LDL cholesterol & # 39; bad & # 39; and HDL cholesterol & # 39; good & # 39;: the first kills while the second is beneficial to health. Some people are extremely fit and lead healthy lifestyles, but have high levels of LDL and very low levels of HDL. What's going on?
The truth is that nobody knows everything about how cholesterol works in the body.
Cholesterol is an insoluble lipid, a fat. That means that this compound must travel in the blood when bound and transported by protein molecules.
As expected, combinations of fats and proteins are called lipoproteins. There are two types: low density lipoproteins (LDL) and high density lipoproteins (HDL). The first is "bad" because it is a risk factor for atherosclerosis: the twisting of the arteries, which can cause a heart attack or stroke.
However, there are many other factors involved with atherosclerosis that add to the confusion, such as immune responses and inflammation.
Cholesterol levels are affected by the amount of dietary fat that is absorbed into the bloodstream from the intestine and how the liver produces "bad" LDL cholesterol.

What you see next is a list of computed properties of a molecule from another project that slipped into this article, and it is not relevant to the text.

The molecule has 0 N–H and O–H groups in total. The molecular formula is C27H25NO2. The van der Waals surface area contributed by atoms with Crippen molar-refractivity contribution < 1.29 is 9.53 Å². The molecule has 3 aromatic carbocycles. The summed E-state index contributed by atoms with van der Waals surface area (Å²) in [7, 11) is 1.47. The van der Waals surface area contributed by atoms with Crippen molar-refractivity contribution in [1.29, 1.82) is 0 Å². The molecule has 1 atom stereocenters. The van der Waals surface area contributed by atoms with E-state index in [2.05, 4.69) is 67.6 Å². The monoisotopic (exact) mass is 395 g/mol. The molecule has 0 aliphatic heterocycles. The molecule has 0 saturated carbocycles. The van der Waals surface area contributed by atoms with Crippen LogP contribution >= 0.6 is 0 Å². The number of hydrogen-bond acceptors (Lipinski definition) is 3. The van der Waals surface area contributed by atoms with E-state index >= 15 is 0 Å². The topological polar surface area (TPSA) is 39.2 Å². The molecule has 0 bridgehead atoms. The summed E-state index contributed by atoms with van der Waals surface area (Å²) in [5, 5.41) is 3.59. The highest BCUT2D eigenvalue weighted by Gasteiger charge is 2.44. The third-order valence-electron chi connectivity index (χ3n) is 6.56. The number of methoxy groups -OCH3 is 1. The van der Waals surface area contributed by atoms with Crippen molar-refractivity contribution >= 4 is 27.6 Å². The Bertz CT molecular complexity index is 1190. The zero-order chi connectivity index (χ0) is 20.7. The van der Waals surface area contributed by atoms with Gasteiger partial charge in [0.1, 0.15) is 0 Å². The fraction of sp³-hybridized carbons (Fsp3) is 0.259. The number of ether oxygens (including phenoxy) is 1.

There are also genetic factors involved with an individual's cholesterol levels. These are linked to levels in parents and siblings. They can be perfectly healthy, but they have high levels of "bad" cholesterol.
While it is known that high levels of HDL cholesterol & # 39; good & # 39; They are protective, there is no evidence that low HDL levels are in any way harmful. Therefore, all the blame for atherosclerosis seems to lie with LDL cholesterol & # 39; bad & # 39 ;.
The doctors' advice is to do everything possible to reduce LDL cholesterol levels & # 39; bad & # 39; at less than 3 mmol per liter, and for total cholesterol levels at 5 mmol per liter or less.
To do this, they suggest having a diet based on plants, fruits and vegetables. They suggest minimizing the intake of animal fats and obtaining as much protein and fat as possible from blue fish. In addition, they suggest losing weight in case of overweight and not smoking.
However, in light of the new idea of health to reverse obesity and heart disease by severely reducing sugar and increasing healthy saturated fats in the diet, these recommendations now seem quite simplistic.
Could it be that current diets, rich in sugar and rich in carbohydrates, which are clearly the main cause of obesity, could have something to do with high levels of bad cholesterol?
Perhaps excessive sugar consumption interferes with cholesterol metabolism?
That there is a global crisis of obesity and concern about LDL cholesterol levels & # 39; bad & # 39; In many people, there seems to be a link between these two diseases.
Or maybe it's because too many man-made polyunsaturated vegetable oils are consumed? The current recommendations are & # 39; avoid & # 39; Natural fats in foods such as butter, whole milk and cheese. Perhaps this "abnormal" way of knowing what to eat is actually causing high levels of "bad" LDL cholesterol?
The results of studies on these ideas should be quite interesting.